The ADKAR model is a management tool designed to assist employees and businesses in transitioning through organizational change. To maximize the chances of employees embracing change, the ADKAR model was developed by author and engineer Jeff Hiatt in 2003. The model seeks to guide people through the change process and importantly, ensure that people do not revert to habitual ways of operating after some time has passed.

Ansoff Matrix

You can use the Ansoff Matrix as a strategic framework to understand what growth strategy is more suited based on the market context. Developed by mathematician and business manager Igor Ansoff, it assumes a growth strategy can be derived from whether the market is new or existing, and whether the product is new or existing.

Business Model Canvas

The business model canvas is a framework proposed by Alexander Osterwalder and Yves Pigneur in Busines Model Generation enabling the design of business models through nine building blocks comprising: key partners, key activities, value propositions, customer relationships, customer segments, critical resources, channels, cost structure, and revenue streams.

Lean Startup Canvas

The lean startup canvas is an adaptation by Ash Maurya of the business model canvas by Alexander Osterwalder, which adds a layer that focuses on problems, solutions, key metrics, unfair advantage based, and a unique value proposition. Thus, starting from mastering the problem rather than the solution.

Blitzscaling Canvas

The Blitzscaling business model canvas is a model based on the concept of Blitzscaling, which is a particular process of massive growth under uncertainty, and that prioritizes speed over efficiency and focuses on market domination to create a first-scaler advantage in a scenario of uncertainty.

Blue Ocean Strategy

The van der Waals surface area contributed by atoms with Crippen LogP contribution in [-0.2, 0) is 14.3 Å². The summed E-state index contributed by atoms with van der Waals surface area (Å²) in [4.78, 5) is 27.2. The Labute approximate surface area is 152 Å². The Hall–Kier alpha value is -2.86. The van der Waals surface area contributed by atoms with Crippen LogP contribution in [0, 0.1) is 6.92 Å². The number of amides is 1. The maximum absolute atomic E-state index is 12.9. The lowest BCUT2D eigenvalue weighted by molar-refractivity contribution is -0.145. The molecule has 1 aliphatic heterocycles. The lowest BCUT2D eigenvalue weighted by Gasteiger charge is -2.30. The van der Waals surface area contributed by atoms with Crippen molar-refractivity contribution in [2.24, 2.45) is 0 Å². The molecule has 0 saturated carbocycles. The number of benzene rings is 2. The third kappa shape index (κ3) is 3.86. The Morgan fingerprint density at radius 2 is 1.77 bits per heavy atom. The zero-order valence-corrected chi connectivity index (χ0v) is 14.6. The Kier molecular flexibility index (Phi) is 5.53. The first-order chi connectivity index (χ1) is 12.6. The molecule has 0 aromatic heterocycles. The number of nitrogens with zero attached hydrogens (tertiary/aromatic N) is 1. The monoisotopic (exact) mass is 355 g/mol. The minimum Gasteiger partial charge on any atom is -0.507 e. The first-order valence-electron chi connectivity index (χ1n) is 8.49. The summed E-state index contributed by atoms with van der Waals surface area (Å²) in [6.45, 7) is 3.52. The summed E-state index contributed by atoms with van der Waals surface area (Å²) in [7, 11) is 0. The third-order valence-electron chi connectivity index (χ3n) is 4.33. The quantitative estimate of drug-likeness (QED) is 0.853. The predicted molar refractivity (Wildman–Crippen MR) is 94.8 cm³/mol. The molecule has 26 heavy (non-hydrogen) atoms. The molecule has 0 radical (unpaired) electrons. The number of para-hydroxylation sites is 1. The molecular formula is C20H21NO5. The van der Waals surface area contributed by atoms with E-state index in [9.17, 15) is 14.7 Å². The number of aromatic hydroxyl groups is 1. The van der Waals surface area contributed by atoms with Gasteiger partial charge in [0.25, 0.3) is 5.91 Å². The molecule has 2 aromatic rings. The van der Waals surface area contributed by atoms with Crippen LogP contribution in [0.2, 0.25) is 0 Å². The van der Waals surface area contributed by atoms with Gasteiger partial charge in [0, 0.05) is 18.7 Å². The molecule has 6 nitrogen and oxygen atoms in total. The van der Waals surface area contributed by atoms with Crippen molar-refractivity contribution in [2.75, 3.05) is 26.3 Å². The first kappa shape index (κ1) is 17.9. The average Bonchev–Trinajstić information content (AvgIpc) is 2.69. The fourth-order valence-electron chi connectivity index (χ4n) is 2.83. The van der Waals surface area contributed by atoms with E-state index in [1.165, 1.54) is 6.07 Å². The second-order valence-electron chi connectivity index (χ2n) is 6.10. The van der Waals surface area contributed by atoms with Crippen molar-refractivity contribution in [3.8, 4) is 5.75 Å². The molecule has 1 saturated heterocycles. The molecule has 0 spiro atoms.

A blue ocean is a strategy where the boundaries of existing markets are redefined, and new uncontested markets are created. At its core, there is value innovation, for which uncontested markets are created, where competition is made irrelevant. And the cost-value trade-off is broken. Thus, companies following a blue ocean strategy offer much more value at a lower cost for the end customers.

Business Analysis Framework

Business analysis is a research discipline that helps driving change within an organization by identifying the key elements and processes that drive value. Business analysis can also be used in Identifying new business opportunities or how to take advantage of existing business opportunities to grow your business in the marketplace.

BCG Matrix

In the 1970s, Bruce D. Henderson, founder of the Boston Consulting Group, came up with The Product Portfolio (aka BCG Matrix, or Growth-share Matrix), which would look at a successful business product portfolio based on potential growth and market shares. It divided products into four main categories: cash cows, pets (dogs), question marks, and stars.

Balanced Scorecard

First proposed by accounting academic Robert Kaplan, the balanced scorecard is a management system that allows an organization to focus on big-picture strategic goals. The four perspectives of the balanced scorecard include financial, customer, business process, and organizational capacity. From there, according to the balanced scorecard, it’s possible to have a holistic view of the business.

Blue Ocean Strategy 

A blue ocean is a strategy where the boundaries of existing markets are redefined, and new uncontested markets are created. At its core, there is value innovation, for which uncontested markets are created, where competition is made irrelevant. And the cost-value trade-off is broken. Thus, companies following a blue ocean strategy offer much more value at a lower cost for the end customers.

GAP Analysis

A gap analysis helps an organization assess its alignment with strategic objectives to determine whether the current execution is in line with the company’s mission and long-term vision. Gap analyses then help reach a target performance by assisting organizations to use their resources better. A good gap analysis is a powerful tool to improve execution.

GE McKinsey Model